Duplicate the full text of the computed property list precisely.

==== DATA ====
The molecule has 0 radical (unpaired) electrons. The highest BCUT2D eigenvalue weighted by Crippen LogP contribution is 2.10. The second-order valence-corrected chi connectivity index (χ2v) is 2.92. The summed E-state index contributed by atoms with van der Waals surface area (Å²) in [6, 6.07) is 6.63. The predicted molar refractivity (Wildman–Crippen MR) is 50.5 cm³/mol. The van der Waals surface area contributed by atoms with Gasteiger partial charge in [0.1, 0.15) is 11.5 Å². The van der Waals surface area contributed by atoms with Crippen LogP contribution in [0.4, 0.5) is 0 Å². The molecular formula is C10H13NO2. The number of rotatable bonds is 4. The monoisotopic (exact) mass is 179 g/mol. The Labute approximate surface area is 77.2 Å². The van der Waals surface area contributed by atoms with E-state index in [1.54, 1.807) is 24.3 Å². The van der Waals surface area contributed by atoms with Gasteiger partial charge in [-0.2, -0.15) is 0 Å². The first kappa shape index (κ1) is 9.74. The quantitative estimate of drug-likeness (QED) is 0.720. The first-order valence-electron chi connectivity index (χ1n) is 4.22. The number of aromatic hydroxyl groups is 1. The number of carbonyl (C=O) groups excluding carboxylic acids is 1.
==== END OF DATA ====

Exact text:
The molecule has 0 radical (unpaired) electrons. The highest BCUT2D eigenvalue weighted by Crippen LogP contribution is 2.10. The second-order valence-corrected chi connectivity index (χ2v) is 2.92. The summed E-state index contributed by atoms with van der Waals surface area (Å²) in [6, 6.07) is 6.63. The predicted molar refractivity (Wildman–Crippen MR) is 50.5 cm³/mol. The van der Waals surface area contributed by atoms with Gasteiger partial charge in [0.1, 0.15) is 11.5 Å². The van der Waals surface area contributed by atoms with Crippen LogP contribution in [0.4, 0.5) is 0 Å². The molecular formula is C10H13NO2. The number of rotatable bonds is 4. The monoisotopic (exact) mass is 179 g/mol. The Labute approximate surface area is 77.2 Å². The van der Waals surface area contributed by atoms with E-state index in [1.54, 1.807) is 24.3 Å². The van der Waals surface area contributed by atoms with Gasteiger partial charge in [-0.2, -0.15) is 0 Å². The first kappa shape index (κ1) is 9.74. The quantitative estimate of drug-likeness (QED) is 0.720. The first-order valence-electron chi connectivity index (χ1n) is 4.22. The number of aromatic hydroxyl groups is 1. The number of carbonyl (C=O) groups excluding carboxylic acids is 1.